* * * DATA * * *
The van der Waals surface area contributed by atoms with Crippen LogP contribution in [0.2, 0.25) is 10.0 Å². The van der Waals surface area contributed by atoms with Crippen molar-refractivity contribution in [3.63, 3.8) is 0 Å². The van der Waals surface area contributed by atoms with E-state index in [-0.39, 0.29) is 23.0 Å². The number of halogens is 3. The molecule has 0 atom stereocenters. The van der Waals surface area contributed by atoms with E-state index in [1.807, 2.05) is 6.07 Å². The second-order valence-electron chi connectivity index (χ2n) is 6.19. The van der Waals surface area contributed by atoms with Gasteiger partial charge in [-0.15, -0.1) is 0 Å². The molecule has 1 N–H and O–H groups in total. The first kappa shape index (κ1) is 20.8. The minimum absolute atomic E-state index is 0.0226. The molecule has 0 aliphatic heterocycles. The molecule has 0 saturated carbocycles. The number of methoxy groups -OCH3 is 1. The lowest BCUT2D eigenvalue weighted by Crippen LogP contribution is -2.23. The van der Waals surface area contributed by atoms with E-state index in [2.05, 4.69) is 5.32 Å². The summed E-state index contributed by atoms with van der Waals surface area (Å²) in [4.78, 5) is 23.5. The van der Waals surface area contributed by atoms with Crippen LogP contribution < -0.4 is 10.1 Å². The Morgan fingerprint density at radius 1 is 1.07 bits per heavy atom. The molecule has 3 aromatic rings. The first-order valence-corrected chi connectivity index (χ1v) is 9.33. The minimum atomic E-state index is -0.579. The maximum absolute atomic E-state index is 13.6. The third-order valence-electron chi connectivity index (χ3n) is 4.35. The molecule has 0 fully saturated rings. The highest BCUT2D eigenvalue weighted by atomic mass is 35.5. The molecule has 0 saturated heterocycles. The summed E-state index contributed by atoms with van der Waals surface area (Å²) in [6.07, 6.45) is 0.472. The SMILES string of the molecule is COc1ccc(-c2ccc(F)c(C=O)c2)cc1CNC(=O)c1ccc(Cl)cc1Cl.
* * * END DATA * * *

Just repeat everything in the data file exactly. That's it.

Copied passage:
The van der Waals surface area contributed by atoms with Crippen LogP contribution in [0.2, 0.25) is 10.0 Å². The van der Waals surface area contributed by atoms with Crippen molar-refractivity contribution in [3.63, 3.8) is 0 Å². The van der Waals surface area contributed by atoms with E-state index in [-0.39, 0.29) is 23.0 Å². The number of halogens is 3. The molecule has 0 atom stereocenters. The van der Waals surface area contributed by atoms with E-state index in [1.807, 2.05) is 6.07 Å². The second-order valence-electron chi connectivity index (χ2n) is 6.19. The van der Waals surface area contributed by atoms with Gasteiger partial charge in [-0.15, -0.1) is 0 Å². The molecule has 1 N–H and O–H groups in total. The first kappa shape index (κ1) is 20.8. The minimum absolute atomic E-state index is 0.0226. The molecule has 0 aliphatic heterocycles. The molecule has 0 saturated carbocycles. The number of methoxy groups -OCH3 is 1. The lowest BCUT2D eigenvalue weighted by Crippen LogP contribution is -2.23. The van der Waals surface area contributed by atoms with E-state index in [2.05, 4.69) is 5.32 Å². The summed E-state index contributed by atoms with van der Waals surface area (Å²) in [4.78, 5) is 23.5. The van der Waals surface area contributed by atoms with Crippen LogP contribution < -0.4 is 10.1 Å². The Morgan fingerprint density at radius 1 is 1.07 bits per heavy atom. The molecule has 3 aromatic rings. The first-order valence-corrected chi connectivity index (χ1v) is 9.33. The minimum atomic E-state index is -0.579. The maximum absolute atomic E-state index is 13.6. The third-order valence-electron chi connectivity index (χ3n) is 4.35. The molecule has 0 fully saturated rings. The highest BCUT2D eigenvalue weighted by atomic mass is 35.5. The molecule has 0 saturated heterocycles. The summed E-state index contributed by atoms with van der Waals surface area (Å²) in [6.07, 6.45) is 0.472. The SMILES string of the molecule is COc1ccc(-c2ccc(F)c(C=O)c2)cc1CNC(=O)c1ccc(Cl)cc1Cl.